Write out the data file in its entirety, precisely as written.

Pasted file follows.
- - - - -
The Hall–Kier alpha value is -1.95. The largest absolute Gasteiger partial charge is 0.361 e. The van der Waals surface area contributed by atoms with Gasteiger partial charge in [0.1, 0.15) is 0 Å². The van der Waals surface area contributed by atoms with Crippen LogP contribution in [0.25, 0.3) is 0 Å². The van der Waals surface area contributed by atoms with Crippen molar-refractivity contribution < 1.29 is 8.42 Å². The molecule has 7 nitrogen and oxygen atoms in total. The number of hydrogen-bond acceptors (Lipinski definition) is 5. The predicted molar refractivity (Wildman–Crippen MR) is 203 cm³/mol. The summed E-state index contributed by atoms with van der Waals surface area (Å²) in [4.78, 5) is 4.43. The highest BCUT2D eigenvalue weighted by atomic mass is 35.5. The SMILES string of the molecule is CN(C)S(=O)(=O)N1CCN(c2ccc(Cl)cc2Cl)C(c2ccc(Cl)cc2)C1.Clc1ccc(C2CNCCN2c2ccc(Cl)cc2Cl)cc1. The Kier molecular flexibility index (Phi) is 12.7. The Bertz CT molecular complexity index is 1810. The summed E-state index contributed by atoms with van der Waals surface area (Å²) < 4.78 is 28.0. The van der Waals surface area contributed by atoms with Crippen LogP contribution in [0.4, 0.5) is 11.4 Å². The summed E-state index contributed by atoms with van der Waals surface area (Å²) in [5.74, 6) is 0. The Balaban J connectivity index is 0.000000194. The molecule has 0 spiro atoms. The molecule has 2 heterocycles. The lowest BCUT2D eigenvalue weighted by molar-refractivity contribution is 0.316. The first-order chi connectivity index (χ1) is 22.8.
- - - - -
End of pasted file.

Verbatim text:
The Hall–Kier alpha value is -1.95. The largest absolute Gasteiger partial charge is 0.361 e. The van der Waals surface area contributed by atoms with Gasteiger partial charge in [0.1, 0.15) is 0 Å². The van der Waals surface area contributed by atoms with Crippen LogP contribution in [0.25, 0.3) is 0 Å². The van der Waals surface area contributed by atoms with Crippen molar-refractivity contribution < 1.29 is 8.42 Å². The molecule has 7 nitrogen and oxygen atoms in total. The number of hydrogen-bond acceptors (Lipinski definition) is 5. The predicted molar refractivity (Wildman–Crippen MR) is 203 cm³/mol. The summed E-state index contributed by atoms with van der Waals surface area (Å²) in [4.78, 5) is 4.43. The highest BCUT2D eigenvalue weighted by atomic mass is 35.5. The SMILES string of the molecule is CN(C)S(=O)(=O)N1CCN(c2ccc(Cl)cc2Cl)C(c2ccc(Cl)cc2)C1.Clc1ccc(C2CNCCN2c2ccc(Cl)cc2Cl)cc1. The Kier molecular flexibility index (Phi) is 12.7. The Bertz CT molecular complexity index is 1810. The summed E-state index contributed by atoms with van der Waals surface area (Å²) < 4.78 is 28.0. The van der Waals surface area contributed by atoms with Crippen LogP contribution in [0.4, 0.5) is 11.4 Å². The summed E-state index contributed by atoms with van der Waals surface area (Å²) in [5.74, 6) is 0. The Balaban J connectivity index is 0.000000194. The molecule has 0 spiro atoms. The molecule has 2 heterocycles. The lowest BCUT2D eigenvalue weighted by molar-refractivity contribution is 0.316. The first-order chi connectivity index (χ1) is 22.8.